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Now What Do People Know About Global Climate Change? Survey Studies of Educated Laypeople

Authors

  • Travis William Reynolds,

    Corresponding author
      Address correspondence to T. W. Reynolds, Daniel J. Evans School of Public Affairs, University of Washington, Parrington Hall 405, PO Box 353055, Seattle, WA 98195-3055, USA; fax: (206) 543-4900; twreynol@u.washington.edu.
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    • Daniel J. Evans School of Public Affairs, University of Washington, Seattle, WA, USA.

  • Ann Bostrom,

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    • Daniel J. Evans School of Public Affairs, University of Washington, Seattle, WA, USA.

  • Daniel Read,

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    • School of Management, Yale University, New Haven, CT, USA.

  • M. Granger Morgan

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    • Department of Engineering and Public Policy, Carnegie Mellon University, Pittsburgh, PA, USA.


Address correspondence to T. W. Reynolds, Daniel J. Evans School of Public Affairs, University of Washington, Parrington Hall 405, PO Box 353055, Seattle, WA 98195-3055, USA; fax: (206) 543-4900; twreynol@u.washington.edu.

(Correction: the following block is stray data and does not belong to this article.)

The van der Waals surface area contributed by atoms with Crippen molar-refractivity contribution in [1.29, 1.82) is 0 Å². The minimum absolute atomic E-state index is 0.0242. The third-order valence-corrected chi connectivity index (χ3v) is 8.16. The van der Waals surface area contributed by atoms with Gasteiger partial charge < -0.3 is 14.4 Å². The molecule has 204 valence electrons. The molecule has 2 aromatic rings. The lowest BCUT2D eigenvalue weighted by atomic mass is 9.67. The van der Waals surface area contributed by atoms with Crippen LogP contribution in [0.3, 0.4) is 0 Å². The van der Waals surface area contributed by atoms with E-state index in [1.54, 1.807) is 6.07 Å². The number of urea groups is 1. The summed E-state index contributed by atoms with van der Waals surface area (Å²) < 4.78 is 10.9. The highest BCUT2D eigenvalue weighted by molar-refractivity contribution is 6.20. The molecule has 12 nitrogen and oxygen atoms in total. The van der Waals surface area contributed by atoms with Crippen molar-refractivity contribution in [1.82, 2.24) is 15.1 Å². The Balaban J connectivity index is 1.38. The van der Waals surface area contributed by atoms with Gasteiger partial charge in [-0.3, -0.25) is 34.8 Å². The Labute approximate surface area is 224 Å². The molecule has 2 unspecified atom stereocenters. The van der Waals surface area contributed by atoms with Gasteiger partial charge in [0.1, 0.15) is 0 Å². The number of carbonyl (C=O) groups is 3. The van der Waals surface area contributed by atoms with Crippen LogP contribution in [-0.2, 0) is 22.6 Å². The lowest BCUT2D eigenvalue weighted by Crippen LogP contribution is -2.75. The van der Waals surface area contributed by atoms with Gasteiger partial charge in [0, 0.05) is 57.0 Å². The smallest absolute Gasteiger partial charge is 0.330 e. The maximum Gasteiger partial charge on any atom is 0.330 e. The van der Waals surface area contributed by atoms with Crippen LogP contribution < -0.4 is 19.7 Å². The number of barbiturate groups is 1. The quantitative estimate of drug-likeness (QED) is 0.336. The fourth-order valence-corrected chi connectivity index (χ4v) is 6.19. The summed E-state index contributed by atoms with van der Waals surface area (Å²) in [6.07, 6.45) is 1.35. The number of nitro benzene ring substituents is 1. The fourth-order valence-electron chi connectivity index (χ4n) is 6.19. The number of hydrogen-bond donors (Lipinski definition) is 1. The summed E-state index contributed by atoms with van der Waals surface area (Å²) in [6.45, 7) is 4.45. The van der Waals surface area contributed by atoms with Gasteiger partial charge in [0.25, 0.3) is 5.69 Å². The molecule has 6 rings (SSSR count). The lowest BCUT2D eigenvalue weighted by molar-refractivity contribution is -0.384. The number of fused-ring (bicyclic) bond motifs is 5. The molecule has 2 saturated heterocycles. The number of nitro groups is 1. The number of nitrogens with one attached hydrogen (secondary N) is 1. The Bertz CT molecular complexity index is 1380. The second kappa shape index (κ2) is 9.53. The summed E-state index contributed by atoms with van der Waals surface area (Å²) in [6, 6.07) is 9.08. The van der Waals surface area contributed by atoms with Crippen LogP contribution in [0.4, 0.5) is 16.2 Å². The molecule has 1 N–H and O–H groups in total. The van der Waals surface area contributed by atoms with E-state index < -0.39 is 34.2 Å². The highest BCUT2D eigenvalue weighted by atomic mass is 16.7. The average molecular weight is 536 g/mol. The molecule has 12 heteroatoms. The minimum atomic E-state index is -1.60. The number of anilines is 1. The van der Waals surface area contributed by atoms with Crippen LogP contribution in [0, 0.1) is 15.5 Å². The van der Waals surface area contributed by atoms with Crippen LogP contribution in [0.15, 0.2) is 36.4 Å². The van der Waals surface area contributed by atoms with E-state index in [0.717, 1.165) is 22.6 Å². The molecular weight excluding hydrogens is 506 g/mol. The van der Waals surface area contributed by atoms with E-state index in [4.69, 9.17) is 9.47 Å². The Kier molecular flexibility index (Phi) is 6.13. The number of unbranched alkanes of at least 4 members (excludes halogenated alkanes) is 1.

Abstract

In 1992, a mental-models-based survey in Pittsburgh, Pennsylvania, revealed that educated laypeople often conflated global climate change and stratospheric ozone depletion, and appeared relatively unaware of the role of anthropogenic carbon dioxide emissions in global warming. This study compares those survey results with 2009 data from a sample of similarly well-educated laypeople responding to the same survey instrument. Not surprisingly, following a decade of explosive attention to climate change in politics and in the mainstream media, survey respondents in 2009 showed higher awareness and comprehension of some climate change causes. Most notably, unlike those in 1992, 2009 respondents rarely mentioned ozone depletion as a cause of global warming. They were also far more likely to correctly volunteer energy use as a major cause of climate change; many in 2009 also cited natural processes and historical climatic cycles as key causes. When asked how to address the problem of climate change, while respondents in 1992 were unable to differentiate between general “good environmental practices” and actions specific to addressing climate change, respondents in 2009 have begun to appreciate the differences. Despite this, many individuals in 2009 still had incorrect beliefs about climate change, and still did not appear to fully appreciate key facts such as that global warming is primarily due to increased concentrations of carbon dioxide in the atmosphere, and the single most important source of this carbon dioxide is the combustion of fossil fuels.

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